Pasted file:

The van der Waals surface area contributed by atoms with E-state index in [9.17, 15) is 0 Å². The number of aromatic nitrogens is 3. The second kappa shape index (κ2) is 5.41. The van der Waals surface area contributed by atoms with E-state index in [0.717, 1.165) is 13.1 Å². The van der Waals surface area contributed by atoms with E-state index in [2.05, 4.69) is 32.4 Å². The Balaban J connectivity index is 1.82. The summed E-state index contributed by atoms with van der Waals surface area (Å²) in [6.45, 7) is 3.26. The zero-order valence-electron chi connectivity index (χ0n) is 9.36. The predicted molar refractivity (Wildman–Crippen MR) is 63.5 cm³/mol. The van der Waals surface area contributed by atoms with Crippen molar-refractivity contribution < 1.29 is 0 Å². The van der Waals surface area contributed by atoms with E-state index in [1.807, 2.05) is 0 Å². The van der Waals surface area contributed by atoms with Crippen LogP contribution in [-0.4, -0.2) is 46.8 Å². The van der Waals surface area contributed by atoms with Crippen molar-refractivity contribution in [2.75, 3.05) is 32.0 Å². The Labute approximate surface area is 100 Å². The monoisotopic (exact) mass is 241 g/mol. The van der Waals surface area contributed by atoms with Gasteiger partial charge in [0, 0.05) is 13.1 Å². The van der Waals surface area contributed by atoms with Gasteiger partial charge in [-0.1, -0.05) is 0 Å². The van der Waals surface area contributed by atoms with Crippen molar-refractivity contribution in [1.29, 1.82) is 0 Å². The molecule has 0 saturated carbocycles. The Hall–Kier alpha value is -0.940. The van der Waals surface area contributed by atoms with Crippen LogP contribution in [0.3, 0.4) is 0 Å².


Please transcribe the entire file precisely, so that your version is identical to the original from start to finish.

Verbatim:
The van der Waals surface area contributed by atoms with E-state index in [9.17, 15) is 0 Å². The number of aromatic nitrogens is 3. The second kappa shape index (κ2) is 5.41. The van der Waals surface area contributed by atoms with E-state index in [0.717, 1.165) is 13.1 Å². The van der Waals surface area contributed by atoms with E-state index in [2.05, 4.69) is 32.4 Å². The Balaban J connectivity index is 1.82. The summed E-state index contributed by atoms with van der Waals surface area (Å²) in [6.45, 7) is 3.26. The zero-order valence-electron chi connectivity index (χ0n) is 9.36. The predicted molar refractivity (Wildman–Crippen MR) is 63.5 cm³/mol. The van der Waals surface area contributed by atoms with Crippen molar-refractivity contribution < 1.29 is 0 Å². The van der Waals surface area contributed by atoms with E-state index in [1.807, 2.05) is 0 Å². The van der Waals surface area contributed by atoms with Crippen LogP contribution in [-0.4, -0.2) is 46.8 Å². The van der Waals surface area contributed by atoms with Crippen molar-refractivity contribution in [2.75, 3.05) is 32.0 Å². The Labute approximate surface area is 100 Å². The monoisotopic (exact) mass is 241 g/mol. The van der Waals surface area contributed by atoms with Gasteiger partial charge in [0, 0.05) is 13.1 Å². The van der Waals surface area contributed by atoms with Gasteiger partial charge in [-0.1, -0.05) is 0 Å². The van der Waals surface area contributed by atoms with Crippen molar-refractivity contribution in [1.29, 1.82) is 0 Å². The molecule has 0 saturated carbocycles. The Hall–Kier alpha value is -0.940. The van der Waals surface area contributed by atoms with Crippen LogP contribution in [0.3, 0.4) is 0 Å².